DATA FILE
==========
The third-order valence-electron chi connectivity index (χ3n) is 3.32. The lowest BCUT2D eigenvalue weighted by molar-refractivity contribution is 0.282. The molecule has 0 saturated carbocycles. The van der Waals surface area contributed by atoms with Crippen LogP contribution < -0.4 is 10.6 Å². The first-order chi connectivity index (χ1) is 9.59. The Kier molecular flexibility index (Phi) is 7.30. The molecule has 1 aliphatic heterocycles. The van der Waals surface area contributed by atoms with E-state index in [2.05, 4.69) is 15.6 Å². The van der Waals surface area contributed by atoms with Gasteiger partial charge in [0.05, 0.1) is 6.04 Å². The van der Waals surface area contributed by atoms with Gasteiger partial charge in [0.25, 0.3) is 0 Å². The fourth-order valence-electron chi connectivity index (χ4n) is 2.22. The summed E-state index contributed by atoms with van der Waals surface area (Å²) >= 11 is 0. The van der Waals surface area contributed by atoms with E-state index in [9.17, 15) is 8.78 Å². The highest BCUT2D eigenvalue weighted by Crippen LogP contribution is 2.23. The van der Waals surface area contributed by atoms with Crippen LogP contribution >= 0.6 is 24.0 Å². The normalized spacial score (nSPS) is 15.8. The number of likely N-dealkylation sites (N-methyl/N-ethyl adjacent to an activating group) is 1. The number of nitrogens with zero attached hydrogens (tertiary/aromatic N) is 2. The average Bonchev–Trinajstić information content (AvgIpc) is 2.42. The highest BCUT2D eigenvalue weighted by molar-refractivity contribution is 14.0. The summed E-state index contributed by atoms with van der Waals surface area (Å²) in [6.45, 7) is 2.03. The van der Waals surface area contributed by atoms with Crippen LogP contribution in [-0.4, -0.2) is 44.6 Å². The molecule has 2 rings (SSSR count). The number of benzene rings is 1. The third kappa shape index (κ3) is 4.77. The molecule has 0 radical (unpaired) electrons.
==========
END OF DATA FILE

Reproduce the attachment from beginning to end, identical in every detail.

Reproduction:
The third-order valence-electron chi connectivity index (χ3n) is 3.32. The lowest BCUT2D eigenvalue weighted by molar-refractivity contribution is 0.282. The molecule has 0 saturated carbocycles. The van der Waals surface area contributed by atoms with Crippen LogP contribution < -0.4 is 10.6 Å². The first-order chi connectivity index (χ1) is 9.59. The Kier molecular flexibility index (Phi) is 7.30. The molecule has 1 aliphatic heterocycles. The van der Waals surface area contributed by atoms with E-state index in [2.05, 4.69) is 15.6 Å². The van der Waals surface area contributed by atoms with Gasteiger partial charge in [0.05, 0.1) is 6.04 Å². The van der Waals surface area contributed by atoms with Gasteiger partial charge in [0.25, 0.3) is 0 Å². The fourth-order valence-electron chi connectivity index (χ4n) is 2.22. The summed E-state index contributed by atoms with van der Waals surface area (Å²) >= 11 is 0. The van der Waals surface area contributed by atoms with E-state index in [9.17, 15) is 8.78 Å². The highest BCUT2D eigenvalue weighted by Crippen LogP contribution is 2.23. The van der Waals surface area contributed by atoms with Crippen LogP contribution >= 0.6 is 24.0 Å². The normalized spacial score (nSPS) is 15.8. The number of likely N-dealkylation sites (N-methyl/N-ethyl adjacent to an activating group) is 1. The number of nitrogens with zero attached hydrogens (tertiary/aromatic N) is 2. The average Bonchev–Trinajstić information content (AvgIpc) is 2.42. The highest BCUT2D eigenvalue weighted by molar-refractivity contribution is 14.0. The summed E-state index contributed by atoms with van der Waals surface area (Å²) in [6.45, 7) is 2.03. The van der Waals surface area contributed by atoms with Crippen LogP contribution in [-0.4, -0.2) is 44.6 Å². The molecule has 2 rings (SSSR count). The number of benzene rings is 1. The third kappa shape index (κ3) is 4.77. The molecule has 0 radical (unpaired) electrons.